What marketing strategy have you put in place to reach your business objectives?
“Our market changes continuously. It took us a while to realise how important it was to refresh our marketing approach. Initially, like any small business, we spent a huge amount of time thinking carefully about our marketing approach; lots of ideas were tried and tested, lessons learned quickly – we started doing well, even though we had no marketing budget.
As time went on, we started to focus more on running the operation than on marketing. We continued to develop some amazing new tools and services but we made the mistake of not dedicating enough time to getting many of them to market. Without a clear marketing strategy for each new service, we unsurprisingly found some were not as successful as we had hoped.
We learnt our lesson and we now rewrite our marketing strategy every year to keep up with the changes in the demands of our various audiences and the variations in the ways they access information.”
Your Allies says… Testing is a must to ensure you’ve chosen the right tactics to support your overarching marketing strategy, and to find out whether that strategy works. Thank you for sharing the learning from switching your focus away from marketing to product development and operations. This happens all too easily in a startup environment and still does to many.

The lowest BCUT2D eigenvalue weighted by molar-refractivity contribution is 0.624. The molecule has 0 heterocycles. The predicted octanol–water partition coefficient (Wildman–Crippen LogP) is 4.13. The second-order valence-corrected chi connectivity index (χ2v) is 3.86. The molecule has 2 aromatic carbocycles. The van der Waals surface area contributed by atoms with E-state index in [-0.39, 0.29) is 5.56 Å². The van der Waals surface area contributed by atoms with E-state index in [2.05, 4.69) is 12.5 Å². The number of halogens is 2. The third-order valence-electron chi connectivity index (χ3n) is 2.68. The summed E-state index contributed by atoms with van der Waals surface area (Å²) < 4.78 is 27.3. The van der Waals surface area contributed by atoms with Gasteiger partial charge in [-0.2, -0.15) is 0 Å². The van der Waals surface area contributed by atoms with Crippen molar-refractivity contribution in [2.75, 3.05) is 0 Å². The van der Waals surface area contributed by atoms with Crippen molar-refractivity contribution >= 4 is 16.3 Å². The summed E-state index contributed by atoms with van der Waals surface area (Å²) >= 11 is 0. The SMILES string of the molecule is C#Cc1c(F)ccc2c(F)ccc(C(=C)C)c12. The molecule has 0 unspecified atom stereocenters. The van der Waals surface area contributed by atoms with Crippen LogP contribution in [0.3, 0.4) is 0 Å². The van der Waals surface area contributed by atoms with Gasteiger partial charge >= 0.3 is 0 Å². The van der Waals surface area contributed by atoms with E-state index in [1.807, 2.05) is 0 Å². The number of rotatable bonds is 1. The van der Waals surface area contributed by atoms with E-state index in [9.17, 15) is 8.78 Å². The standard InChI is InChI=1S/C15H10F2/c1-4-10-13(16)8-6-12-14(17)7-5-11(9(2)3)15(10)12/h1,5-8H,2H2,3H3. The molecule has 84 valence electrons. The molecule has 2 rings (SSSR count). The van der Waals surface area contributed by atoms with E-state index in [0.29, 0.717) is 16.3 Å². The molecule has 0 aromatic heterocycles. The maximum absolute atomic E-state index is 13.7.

From what we’ve seen you’ve recently invested in a new brand identity broadening the positioning to travel. As we’d expect from an online platform you self-publish content and are proactive on social media to reach your target groups with a mix of useful and fun multi-media content as well as user-generated content that helps to convince undecided users. Keeping your communities engaged and further growing them, especially with both an open community and schemes to manage, is hard work but can really pay off if done well.
What was your biggest challenge in developing liftshare.com so far and how did you overcome it?
Since 1999, Liftshare has been a roller coaster for me and my team – there have been exciting developments but we have certainly had challenges too.
Funding our efforts to change the way we travel in the UK proved an almost insurmountable obstacle at first. My first audience was festival-goers and students, and with a beginner’s enthusiasm I’d imagined 10,000 joining liftshare.com in year one, each paying £10 to make the website sustainable. On day one, we actually made just £40 – which didn’t even cover my travel costs! I rapidly reworked the business model.
Your Allies’s says… We sympathise with the financing challenge which we know very well from our experience working with early-stage startups. It has been difficult to raise funding in the last few years since the fundamental weaknesses of our banking system became more visible in 2008. No doubt that it must have been an even bigger challenge for a peer-to-peer pioneer already long before the financial crisis. Peer-to-business financing has recently become a viable option, especially when the fundraiser can call upon an established following.
Good luck with further growing the Liftshare community, for the good of saving people money and the environment!
Ready for even more inspiration from real-life business experience? Check out the complete entrepreneurship series!
Photo credit: Ryan McGuire / gratisography.com, published unchanged